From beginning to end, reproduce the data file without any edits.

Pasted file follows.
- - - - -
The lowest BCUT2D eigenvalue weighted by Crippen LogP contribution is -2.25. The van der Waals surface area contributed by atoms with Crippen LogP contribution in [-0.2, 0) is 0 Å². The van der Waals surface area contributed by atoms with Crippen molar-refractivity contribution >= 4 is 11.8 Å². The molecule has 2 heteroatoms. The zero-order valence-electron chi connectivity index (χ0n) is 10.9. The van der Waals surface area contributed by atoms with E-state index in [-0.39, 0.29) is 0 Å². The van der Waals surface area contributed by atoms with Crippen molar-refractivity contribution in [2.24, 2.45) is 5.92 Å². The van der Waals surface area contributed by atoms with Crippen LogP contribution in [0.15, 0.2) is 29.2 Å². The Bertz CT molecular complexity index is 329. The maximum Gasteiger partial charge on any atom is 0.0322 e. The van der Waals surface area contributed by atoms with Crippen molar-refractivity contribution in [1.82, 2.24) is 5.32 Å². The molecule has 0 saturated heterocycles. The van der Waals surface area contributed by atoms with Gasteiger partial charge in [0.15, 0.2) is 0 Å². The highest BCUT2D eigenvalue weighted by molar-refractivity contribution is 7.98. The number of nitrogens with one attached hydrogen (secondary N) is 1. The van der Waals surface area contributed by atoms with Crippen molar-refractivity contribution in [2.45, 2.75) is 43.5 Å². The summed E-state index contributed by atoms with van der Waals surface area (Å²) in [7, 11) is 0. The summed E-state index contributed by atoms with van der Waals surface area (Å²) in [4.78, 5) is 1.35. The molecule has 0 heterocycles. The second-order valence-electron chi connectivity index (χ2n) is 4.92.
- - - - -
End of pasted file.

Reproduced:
The lowest BCUT2D eigenvalue weighted by Crippen LogP contribution is -2.25. The van der Waals surface area contributed by atoms with Crippen LogP contribution in [-0.2, 0) is 0 Å². The van der Waals surface area contributed by atoms with Crippen molar-refractivity contribution >= 4 is 11.8 Å². The molecule has 2 heteroatoms. The zero-order valence-electron chi connectivity index (χ0n) is 10.9. The van der Waals surface area contributed by atoms with E-state index in [-0.39, 0.29) is 0 Å². The van der Waals surface area contributed by atoms with Crippen molar-refractivity contribution in [2.24, 2.45) is 5.92 Å². The van der Waals surface area contributed by atoms with Crippen LogP contribution in [0.15, 0.2) is 29.2 Å². The Bertz CT molecular complexity index is 329. The maximum Gasteiger partial charge on any atom is 0.0322 e. The van der Waals surface area contributed by atoms with Crippen molar-refractivity contribution in [1.82, 2.24) is 5.32 Å². The molecule has 0 saturated heterocycles. The van der Waals surface area contributed by atoms with Gasteiger partial charge in [0.15, 0.2) is 0 Å². The highest BCUT2D eigenvalue weighted by molar-refractivity contribution is 7.98. The number of nitrogens with one attached hydrogen (secondary N) is 1. The van der Waals surface area contributed by atoms with Crippen molar-refractivity contribution in [2.45, 2.75) is 43.5 Å². The summed E-state index contributed by atoms with van der Waals surface area (Å²) in [7, 11) is 0. The summed E-state index contributed by atoms with van der Waals surface area (Å²) in [4.78, 5) is 1.35. The molecule has 0 heterocycles. The second-order valence-electron chi connectivity index (χ2n) is 4.92.